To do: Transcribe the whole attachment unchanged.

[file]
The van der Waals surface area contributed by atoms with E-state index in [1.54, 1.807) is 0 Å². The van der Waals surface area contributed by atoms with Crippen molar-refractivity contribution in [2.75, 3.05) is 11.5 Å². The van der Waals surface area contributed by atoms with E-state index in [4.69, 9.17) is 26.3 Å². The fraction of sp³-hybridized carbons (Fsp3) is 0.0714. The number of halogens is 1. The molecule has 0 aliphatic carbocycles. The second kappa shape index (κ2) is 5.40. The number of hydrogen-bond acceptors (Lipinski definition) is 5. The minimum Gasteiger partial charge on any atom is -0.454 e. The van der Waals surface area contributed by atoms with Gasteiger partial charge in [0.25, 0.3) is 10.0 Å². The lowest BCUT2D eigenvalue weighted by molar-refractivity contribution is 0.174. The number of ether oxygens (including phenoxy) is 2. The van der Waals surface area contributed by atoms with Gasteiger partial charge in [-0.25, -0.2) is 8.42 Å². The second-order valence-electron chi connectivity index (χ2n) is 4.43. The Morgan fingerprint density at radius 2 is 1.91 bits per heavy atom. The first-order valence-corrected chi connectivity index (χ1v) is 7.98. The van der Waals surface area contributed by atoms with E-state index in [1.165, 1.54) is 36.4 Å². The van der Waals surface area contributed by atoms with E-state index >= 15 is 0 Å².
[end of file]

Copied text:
The van der Waals surface area contributed by atoms with E-state index in [1.54, 1.807) is 0 Å². The van der Waals surface area contributed by atoms with Crippen molar-refractivity contribution in [2.75, 3.05) is 11.5 Å². The van der Waals surface area contributed by atoms with E-state index in [4.69, 9.17) is 26.3 Å². The fraction of sp³-hybridized carbons (Fsp3) is 0.0714. The number of halogens is 1. The molecule has 0 aliphatic carbocycles. The second kappa shape index (κ2) is 5.40. The number of hydrogen-bond acceptors (Lipinski definition) is 5. The minimum Gasteiger partial charge on any atom is -0.454 e. The van der Waals surface area contributed by atoms with Gasteiger partial charge in [0.25, 0.3) is 10.0 Å². The lowest BCUT2D eigenvalue weighted by molar-refractivity contribution is 0.174. The number of ether oxygens (including phenoxy) is 2. The van der Waals surface area contributed by atoms with Gasteiger partial charge in [-0.25, -0.2) is 8.42 Å². The second-order valence-electron chi connectivity index (χ2n) is 4.43. The Morgan fingerprint density at radius 2 is 1.91 bits per heavy atom. The first-order valence-corrected chi connectivity index (χ1v) is 7.98. The van der Waals surface area contributed by atoms with E-state index in [1.165, 1.54) is 36.4 Å². The van der Waals surface area contributed by atoms with E-state index >= 15 is 0 Å².